4 Amazing Ways Exercise Benefits an Aging Brain

December 3, 2015   |   Leave a comment   |   0

When it comes to the health of your brain, it’s never too late to start exercising. If you are over the age of 55 with an attitude of, “why bother starting to exercise now,” here are four amazing reasons why:

1. Exercise Fights Depression and Anxiety

One of the biggest things exercise does for your brain is release a host of chemicals that have been proven to help fight anxiety and depression. A review of literature published in “Frontiers in Psychiatry” has this to say: “the evidence suggests that exercise can improve depressive symptoms and this is observed even in those suffering from major depressive disorder.”

One commonality in seniors is the onset of depression. Don’t let it ruin your Golden Years – what are supposed to be the best of your life. Spend a few days a week walking around your neighborhood or getting on that exercise bike that’s been sitting in the basement for the last six years collecting cobwebs.

2. Exercise Feeds Your Brain

One of the biggest reasons for cognitive decline in seniors is the simple fact that their brain isn’t getting the nourishment it needs to function properly. But studies have shown again and again that exercise increases the blood flow to the brain, even in older people who have been sedentary for many years. Increased blood flow means more oxygen and nutrients reach your brain and feed it so your cells have more fuel to operate properly.

3. Exercise Protects Brain Cells from Damage

By the time we reach a certain age many cells in our body have been damaged from lifestyle choices and environmental conditions. One extremely important thing exercise does is it turns on the expression of neuroprotective genes which in turn cause the secretion of proteins which protect brain cells from damage from pesticides we consume and other harmful factors.

4. Exercise Helps Create New Brain Cells

Research has uncovered a pretty amazing fact about exercise – not only does it help produce new neurons in the hippocampus, it also helps us produce glial cells which support the function of neurons. Tests done on seniors have found that the glial cell production is affected most strongly with exercise.

How Can Seniors Gain the Most Benefit from Exercise?

For decades we have been told that aerobic exercise like jogging, swimming or biking that get the heart rate up is the best form of exercise to take care of our hearts at every stage of life, but does the same apply to the health of our brain? What science is now discovering is that any form of exercise, not just aerobics, increases blood flow to the brain and aids in the production of cells and neurons.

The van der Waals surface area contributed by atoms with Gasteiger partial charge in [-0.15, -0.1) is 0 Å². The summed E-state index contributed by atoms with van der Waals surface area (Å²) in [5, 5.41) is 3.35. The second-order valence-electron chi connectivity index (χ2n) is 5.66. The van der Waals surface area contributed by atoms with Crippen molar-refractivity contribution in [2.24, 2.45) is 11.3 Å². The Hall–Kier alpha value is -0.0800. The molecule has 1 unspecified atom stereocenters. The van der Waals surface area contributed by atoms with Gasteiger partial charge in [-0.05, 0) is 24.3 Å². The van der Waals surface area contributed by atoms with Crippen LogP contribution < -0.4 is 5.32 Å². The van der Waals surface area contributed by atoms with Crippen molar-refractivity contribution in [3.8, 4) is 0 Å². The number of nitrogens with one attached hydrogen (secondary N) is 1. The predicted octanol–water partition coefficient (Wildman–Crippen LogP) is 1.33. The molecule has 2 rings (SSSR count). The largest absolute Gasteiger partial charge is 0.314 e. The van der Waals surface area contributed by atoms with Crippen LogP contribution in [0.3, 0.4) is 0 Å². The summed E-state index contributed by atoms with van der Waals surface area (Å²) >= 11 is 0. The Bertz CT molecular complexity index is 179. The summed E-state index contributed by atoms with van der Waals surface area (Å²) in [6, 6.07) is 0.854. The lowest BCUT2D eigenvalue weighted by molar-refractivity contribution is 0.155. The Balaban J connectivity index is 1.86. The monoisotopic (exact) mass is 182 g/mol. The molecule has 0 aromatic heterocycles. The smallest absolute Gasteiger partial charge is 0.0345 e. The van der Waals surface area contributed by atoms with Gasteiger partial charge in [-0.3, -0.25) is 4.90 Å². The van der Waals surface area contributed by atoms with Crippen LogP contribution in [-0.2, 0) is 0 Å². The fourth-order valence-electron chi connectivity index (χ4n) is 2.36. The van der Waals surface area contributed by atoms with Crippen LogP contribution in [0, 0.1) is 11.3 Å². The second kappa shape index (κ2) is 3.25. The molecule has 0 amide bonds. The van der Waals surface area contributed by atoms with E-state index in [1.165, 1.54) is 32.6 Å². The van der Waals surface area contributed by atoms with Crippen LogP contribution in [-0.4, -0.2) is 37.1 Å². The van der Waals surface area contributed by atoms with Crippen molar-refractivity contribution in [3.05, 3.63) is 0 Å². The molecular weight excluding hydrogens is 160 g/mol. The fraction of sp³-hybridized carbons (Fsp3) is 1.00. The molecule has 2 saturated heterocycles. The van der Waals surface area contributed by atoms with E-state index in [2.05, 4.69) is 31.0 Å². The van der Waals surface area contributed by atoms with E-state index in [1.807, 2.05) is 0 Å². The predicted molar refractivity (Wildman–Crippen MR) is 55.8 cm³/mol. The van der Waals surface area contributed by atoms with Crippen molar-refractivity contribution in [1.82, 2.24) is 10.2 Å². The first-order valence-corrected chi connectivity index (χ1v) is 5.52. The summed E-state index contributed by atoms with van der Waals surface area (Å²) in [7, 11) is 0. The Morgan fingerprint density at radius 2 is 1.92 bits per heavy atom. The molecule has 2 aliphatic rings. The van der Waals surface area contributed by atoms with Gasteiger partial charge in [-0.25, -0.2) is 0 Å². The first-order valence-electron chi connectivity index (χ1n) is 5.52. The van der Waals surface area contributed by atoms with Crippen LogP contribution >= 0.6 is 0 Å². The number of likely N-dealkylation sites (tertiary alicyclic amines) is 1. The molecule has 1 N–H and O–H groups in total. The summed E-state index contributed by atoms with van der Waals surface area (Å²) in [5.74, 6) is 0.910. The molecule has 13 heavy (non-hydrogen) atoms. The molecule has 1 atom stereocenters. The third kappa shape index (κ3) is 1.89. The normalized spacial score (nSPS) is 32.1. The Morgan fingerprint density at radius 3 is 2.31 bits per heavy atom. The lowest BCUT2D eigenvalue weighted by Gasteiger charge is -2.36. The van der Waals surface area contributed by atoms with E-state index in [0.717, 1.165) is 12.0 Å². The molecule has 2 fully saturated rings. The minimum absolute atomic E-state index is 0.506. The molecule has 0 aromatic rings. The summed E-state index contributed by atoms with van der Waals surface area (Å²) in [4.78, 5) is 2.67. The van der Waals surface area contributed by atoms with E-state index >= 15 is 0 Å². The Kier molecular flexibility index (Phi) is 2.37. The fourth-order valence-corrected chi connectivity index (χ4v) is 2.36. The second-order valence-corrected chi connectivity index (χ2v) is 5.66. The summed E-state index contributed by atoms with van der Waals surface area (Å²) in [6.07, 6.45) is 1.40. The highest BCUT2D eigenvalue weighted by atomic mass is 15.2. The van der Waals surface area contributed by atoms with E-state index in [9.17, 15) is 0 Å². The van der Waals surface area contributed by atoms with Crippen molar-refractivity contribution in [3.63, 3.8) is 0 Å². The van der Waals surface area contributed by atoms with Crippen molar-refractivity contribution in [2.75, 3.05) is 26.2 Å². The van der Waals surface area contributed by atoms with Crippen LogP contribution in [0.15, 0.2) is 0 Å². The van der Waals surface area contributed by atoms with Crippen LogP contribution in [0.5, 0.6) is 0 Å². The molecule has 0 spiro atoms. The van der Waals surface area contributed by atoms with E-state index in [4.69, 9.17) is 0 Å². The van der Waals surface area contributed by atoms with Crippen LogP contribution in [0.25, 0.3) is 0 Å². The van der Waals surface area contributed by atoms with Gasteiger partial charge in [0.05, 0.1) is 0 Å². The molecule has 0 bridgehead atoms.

So really, we simply need to move more as we age and not worry about very strenuous exercising to receive maximum benefits. Even movement as simple as walking down a hall or putting the dishes away can be neuroprotective. What a great way to get your spouse to do more around the house – just tell them you’re looking out for their brain!

The bottom line is, even the smallest increases in movement can have tremendous protective benefits for seniors and their brains. So even those who experience stiffness of joints no longer have an excuse not to move more. Plus movement will generally help with the stiffness as well.

Here are some easy ways seniors can get more movement into their life:

  • Park farther away from stores
  • Walk up and down every grocery store aisle, not just the ones you need
  • Putter around in the yard/garden more
  • Forego the remote and get up to change channels

Exercise Can Prevent Dementia

Studies are finding that exercise can do a lot more for senior brain health; it can improve and even prevent dementia symptoms and increase memory and alertness. A study by the Center for BrainHealth at the University of Texas at Dallas found that “engaging in a physical exercise regimen helps healthy aging adults improve their memory, brain health and physical fitness.” The researchers attribute this to the increased blood flow brought on by exercise.

The highest risk factor for getting dementia in later years is poor blood flow to the brain, so it makes sense that exercise, which gets the heart and blood pumping, would have a tremendous positive effect on the debilitating disease.

The Center for BrainHealth study also showed that exercise promoted blood flow to a specific and very important part of the brain – the anterior cingulate –which is a part of the brain linked to cognition, and to the hippocampus, which scientists now say is the key brain structure involved in Alzheimer’s disease.

If you’re a senior or caregiver of a senior the takeaway here is: it is never too late to start exercising and reaping the amazing benefits.

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